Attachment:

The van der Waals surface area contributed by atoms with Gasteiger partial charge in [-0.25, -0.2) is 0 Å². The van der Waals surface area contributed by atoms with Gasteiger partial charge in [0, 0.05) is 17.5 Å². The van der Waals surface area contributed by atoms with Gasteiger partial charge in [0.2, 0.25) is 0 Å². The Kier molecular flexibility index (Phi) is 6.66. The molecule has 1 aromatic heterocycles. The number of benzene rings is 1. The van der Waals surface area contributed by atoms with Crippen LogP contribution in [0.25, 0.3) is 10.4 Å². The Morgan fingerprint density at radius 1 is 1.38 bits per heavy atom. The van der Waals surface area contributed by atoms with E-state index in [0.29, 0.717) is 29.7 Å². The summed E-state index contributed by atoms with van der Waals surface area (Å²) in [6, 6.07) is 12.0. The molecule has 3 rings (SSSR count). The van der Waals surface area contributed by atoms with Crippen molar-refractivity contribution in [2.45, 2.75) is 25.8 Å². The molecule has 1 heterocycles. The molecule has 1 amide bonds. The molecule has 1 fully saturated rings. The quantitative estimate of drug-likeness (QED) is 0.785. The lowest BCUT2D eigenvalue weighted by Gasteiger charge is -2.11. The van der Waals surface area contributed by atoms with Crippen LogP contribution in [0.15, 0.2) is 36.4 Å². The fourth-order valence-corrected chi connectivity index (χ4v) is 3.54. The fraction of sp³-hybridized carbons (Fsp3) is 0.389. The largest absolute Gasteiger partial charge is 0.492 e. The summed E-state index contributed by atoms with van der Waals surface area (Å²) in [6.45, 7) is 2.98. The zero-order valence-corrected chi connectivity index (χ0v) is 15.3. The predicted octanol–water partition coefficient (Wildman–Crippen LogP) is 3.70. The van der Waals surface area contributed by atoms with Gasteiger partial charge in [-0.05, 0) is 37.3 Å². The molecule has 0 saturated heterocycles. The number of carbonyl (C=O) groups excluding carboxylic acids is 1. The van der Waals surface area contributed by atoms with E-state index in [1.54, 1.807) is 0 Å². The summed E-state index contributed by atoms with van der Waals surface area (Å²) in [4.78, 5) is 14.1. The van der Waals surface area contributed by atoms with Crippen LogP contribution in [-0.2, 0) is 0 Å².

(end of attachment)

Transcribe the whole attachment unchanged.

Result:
The van der Waals surface area contributed by atoms with Gasteiger partial charge in [-0.25, -0.2) is 0 Å². The van der Waals surface area contributed by atoms with Gasteiger partial charge in [0, 0.05) is 17.5 Å². The van der Waals surface area contributed by atoms with Gasteiger partial charge in [0.2, 0.25) is 0 Å². The Kier molecular flexibility index (Phi) is 6.66. The molecule has 1 aromatic heterocycles. The number of benzene rings is 1. The van der Waals surface area contributed by atoms with Crippen LogP contribution in [0.25, 0.3) is 10.4 Å². The Morgan fingerprint density at radius 1 is 1.38 bits per heavy atom. The van der Waals surface area contributed by atoms with E-state index in [0.29, 0.717) is 29.7 Å². The summed E-state index contributed by atoms with van der Waals surface area (Å²) in [6, 6.07) is 12.0. The molecule has 3 rings (SSSR count). The van der Waals surface area contributed by atoms with Crippen molar-refractivity contribution in [2.45, 2.75) is 25.8 Å². The molecule has 1 heterocycles. The molecule has 1 amide bonds. The molecule has 1 fully saturated rings. The quantitative estimate of drug-likeness (QED) is 0.785. The lowest BCUT2D eigenvalue weighted by Gasteiger charge is -2.11. The van der Waals surface area contributed by atoms with Crippen LogP contribution in [0.15, 0.2) is 36.4 Å². The fourth-order valence-corrected chi connectivity index (χ4v) is 3.54. The fraction of sp³-hybridized carbons (Fsp3) is 0.389. The largest absolute Gasteiger partial charge is 0.492 e. The summed E-state index contributed by atoms with van der Waals surface area (Å²) in [6.45, 7) is 2.98. The zero-order valence-corrected chi connectivity index (χ0v) is 15.3. The predicted octanol–water partition coefficient (Wildman–Crippen LogP) is 3.70. The van der Waals surface area contributed by atoms with Gasteiger partial charge in [-0.05, 0) is 37.3 Å². The molecule has 0 saturated heterocycles. The number of carbonyl (C=O) groups excluding carboxylic acids is 1. The van der Waals surface area contributed by atoms with E-state index in [1.54, 1.807) is 0 Å². The summed E-state index contributed by atoms with van der Waals surface area (Å²) in [4.78, 5) is 14.1. The van der Waals surface area contributed by atoms with Crippen LogP contribution in [-0.2, 0) is 0 Å².